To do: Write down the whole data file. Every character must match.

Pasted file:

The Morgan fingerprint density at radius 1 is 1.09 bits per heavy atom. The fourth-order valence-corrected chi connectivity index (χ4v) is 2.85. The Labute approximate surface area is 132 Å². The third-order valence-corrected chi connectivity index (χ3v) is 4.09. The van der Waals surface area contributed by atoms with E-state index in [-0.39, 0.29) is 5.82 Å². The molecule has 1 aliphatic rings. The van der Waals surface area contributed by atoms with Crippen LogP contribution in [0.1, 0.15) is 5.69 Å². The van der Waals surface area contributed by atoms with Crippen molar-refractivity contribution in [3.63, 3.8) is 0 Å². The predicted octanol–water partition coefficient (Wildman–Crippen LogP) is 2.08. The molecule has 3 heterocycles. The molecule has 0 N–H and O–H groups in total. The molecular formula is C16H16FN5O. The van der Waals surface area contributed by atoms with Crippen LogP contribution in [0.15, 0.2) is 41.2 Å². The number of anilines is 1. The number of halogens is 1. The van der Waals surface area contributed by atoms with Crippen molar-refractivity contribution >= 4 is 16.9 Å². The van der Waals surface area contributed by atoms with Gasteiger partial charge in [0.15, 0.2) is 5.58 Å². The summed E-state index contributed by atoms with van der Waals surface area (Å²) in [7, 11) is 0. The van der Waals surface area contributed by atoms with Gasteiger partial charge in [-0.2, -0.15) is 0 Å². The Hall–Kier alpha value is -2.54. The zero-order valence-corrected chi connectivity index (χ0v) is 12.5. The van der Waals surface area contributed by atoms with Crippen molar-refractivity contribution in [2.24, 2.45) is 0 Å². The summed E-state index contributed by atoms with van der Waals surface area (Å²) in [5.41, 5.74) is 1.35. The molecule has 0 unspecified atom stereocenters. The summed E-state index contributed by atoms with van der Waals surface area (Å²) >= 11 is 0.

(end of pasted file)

The Morgan fingerprint density at radius 1 is 1.09 bits per heavy atom. The fourth-order valence-corrected chi connectivity index (χ4v) is 2.85. The Labute approximate surface area is 132 Å². The third-order valence-corrected chi connectivity index (χ3v) is 4.09. The van der Waals surface area contributed by atoms with E-state index in [-0.39, 0.29) is 5.82 Å². The molecule has 1 aliphatic rings. The van der Waals surface area contributed by atoms with Crippen LogP contribution in [0.1, 0.15) is 5.69 Å². The van der Waals surface area contributed by atoms with Crippen molar-refractivity contribution in [3.63, 3.8) is 0 Å². The predicted octanol–water partition coefficient (Wildman–Crippen LogP) is 2.08. The molecule has 3 heterocycles. The molecule has 0 N–H and O–H groups in total. The molecular formula is C16H16FN5O. The van der Waals surface area contributed by atoms with Crippen LogP contribution in [0.15, 0.2) is 41.2 Å². The number of anilines is 1. The number of halogens is 1. The van der Waals surface area contributed by atoms with Crippen molar-refractivity contribution >= 4 is 16.9 Å². The van der Waals surface area contributed by atoms with Gasteiger partial charge in [0.15, 0.2) is 5.58 Å². The summed E-state index contributed by atoms with van der Waals surface area (Å²) in [7, 11) is 0. The van der Waals surface area contributed by atoms with Gasteiger partial charge in [-0.2, -0.15) is 0 Å². The Hall–Kier alpha value is -2.54. The zero-order valence-corrected chi connectivity index (χ0v) is 12.5. The van der Waals surface area contributed by atoms with Crippen molar-refractivity contribution in [2.24, 2.45) is 0 Å². The summed E-state index contributed by atoms with van der Waals surface area (Å²) in [5.41, 5.74) is 1.35. The molecule has 0 unspecified atom stereocenters. The summed E-state index contributed by atoms with van der Waals surface area (Å²) >= 11 is 0.